At 15 the Dalai Lama--whom followers consider the reincarnated Buddha of compassion--became leader of both the Tibetan government and the Tibetan Buddhist faith. After a Tibetan uprising against Chinese rule, he fled to exile in India in 1959 and became a symbol of religious faith, winning the Nobel Peace Prize in 1989. He spoke recently in Mumbai with NEWSWEEK's Melinda Liu and Sudip Mazumdar about religious and temporal leadership. Excerpts:
NEWSWEEK: Did your spiritual and temporal roles ever clash?
DALAI LAMA: No. If you're a religious leader you're less likely to act in a scandalous or corrupt manner.
You never felt torn between the interests of government versus religion?
Not during my time. During the time of the 10th Dalai Lama [Tsultrim Gyatso, 1816-37], there was a form of corporal punishment involving the amputation of limbs. He largely stopped the practice. However, I feel there is potential conflict, being head of a religious organization as well as head of government. These two institutions should be separate. In 1992 I made clear that when the time comes for our return [to Tibet], I'll hand over all my authority to the local Tibetan, hopefully elected, government. In our organization in exile, we've already had elected political leadership for a few years. Ever since, I've been in semi-retirement. When the time comes I'll fully retire--hopefully with a good reputation [laughs], and not in disgrace.
What are the biggest pitfalls facing secular and religious leaders?
If a leader is very concerned about his or her re-election, then sometimes they seem shortsighted. As for spiritual leaders, they should not be aloof from their followers.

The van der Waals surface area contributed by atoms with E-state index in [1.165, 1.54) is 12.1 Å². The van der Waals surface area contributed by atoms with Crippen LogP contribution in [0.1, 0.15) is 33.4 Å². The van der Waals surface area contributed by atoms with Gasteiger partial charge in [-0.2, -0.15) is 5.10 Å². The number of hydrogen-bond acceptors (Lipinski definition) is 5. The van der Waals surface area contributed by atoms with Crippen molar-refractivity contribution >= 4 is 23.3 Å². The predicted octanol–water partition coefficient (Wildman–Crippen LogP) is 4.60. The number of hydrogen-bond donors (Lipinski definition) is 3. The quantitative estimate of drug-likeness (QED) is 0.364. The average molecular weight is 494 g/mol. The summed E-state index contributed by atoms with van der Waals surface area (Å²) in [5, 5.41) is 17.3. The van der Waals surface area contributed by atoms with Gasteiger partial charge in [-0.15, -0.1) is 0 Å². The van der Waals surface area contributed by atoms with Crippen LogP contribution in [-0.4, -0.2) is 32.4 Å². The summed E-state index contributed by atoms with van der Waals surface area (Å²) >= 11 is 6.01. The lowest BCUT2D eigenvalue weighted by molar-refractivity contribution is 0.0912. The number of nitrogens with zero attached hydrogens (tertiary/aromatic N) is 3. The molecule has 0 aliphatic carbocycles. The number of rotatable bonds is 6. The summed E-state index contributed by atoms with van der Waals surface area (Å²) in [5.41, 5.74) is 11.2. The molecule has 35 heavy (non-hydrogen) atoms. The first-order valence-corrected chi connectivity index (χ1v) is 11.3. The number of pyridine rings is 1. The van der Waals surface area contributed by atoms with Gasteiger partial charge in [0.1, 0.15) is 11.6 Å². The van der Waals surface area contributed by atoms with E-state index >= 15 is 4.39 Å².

Recently you sent another delegation to talk to Beijing officials, who still accuse you of separatist aims. Why are you optimistic about returning to Tibet?
This time the Chinese made their accusations and suspicions very clear. That's useful. In the next meeting we have the opportunity to respond. That's the way to develop genuine trust. My optimism is based not only on the [Chinese] leadership but on the global picture. Authoritarian systems are ending. China's leaders know they have to change. They also know dramatic change may lead to chaos. A smooth transition is in everybody's interest.
Did your religion influence your decision to seek autonomy instead of Tibetan independence?
I don't think so. Time is running out. We need some sort of action to protect Tibetan culture and environment. For the foreseeable future our only possibility is within the Chinese constitutional framework. Many Tibetans--including myself, and particularly the younger generation--want to modernize Tibet. It would be difficult for Tibetans to achieve this alone. Within the People's Republic of China, it would be much faster.
If you weren't the Dalai Lama but the CEO of Tibet Inc., would people buy stock in your company?
That would mean bankruptcy [laughs]. If I weren't the Dalai Lama, most probably I would be a teacher, scientist or engineer. I have no interest in making money.
If you could be any leader in the world, who would you be?
President of Russia, because it has such potential.
Secular leaders seek to achieve something before they retire or die; you don't ever have to retire or die. What's the most important function of the Dalai Lama as an institution?
That's not my concern. As early as 1969 I made it clear that it is entirely up to the Tibetan people whether the institution of the Dalai Lama continues or not. If the majority of the Tibetan people think it's not relevant, it will cease. The purpose of reincarnation is to carry on the tasks started but not yet accomplished by the previous life.
You've been a monk since infancy; now you're 69. What have you missed out on in life?
I missed this [pointing down, laughing]. As a human being, it is quite natural for sexual desire to arise. But overall, a monk's life is more stable, much simpler. In the family there is endless worry, too many ups and downs. Then when a couple grows old, there is the waiting: will you go first or will I go first? [Laughs] Maybe this is not correct, but this is the view of a simple Buddhist monk.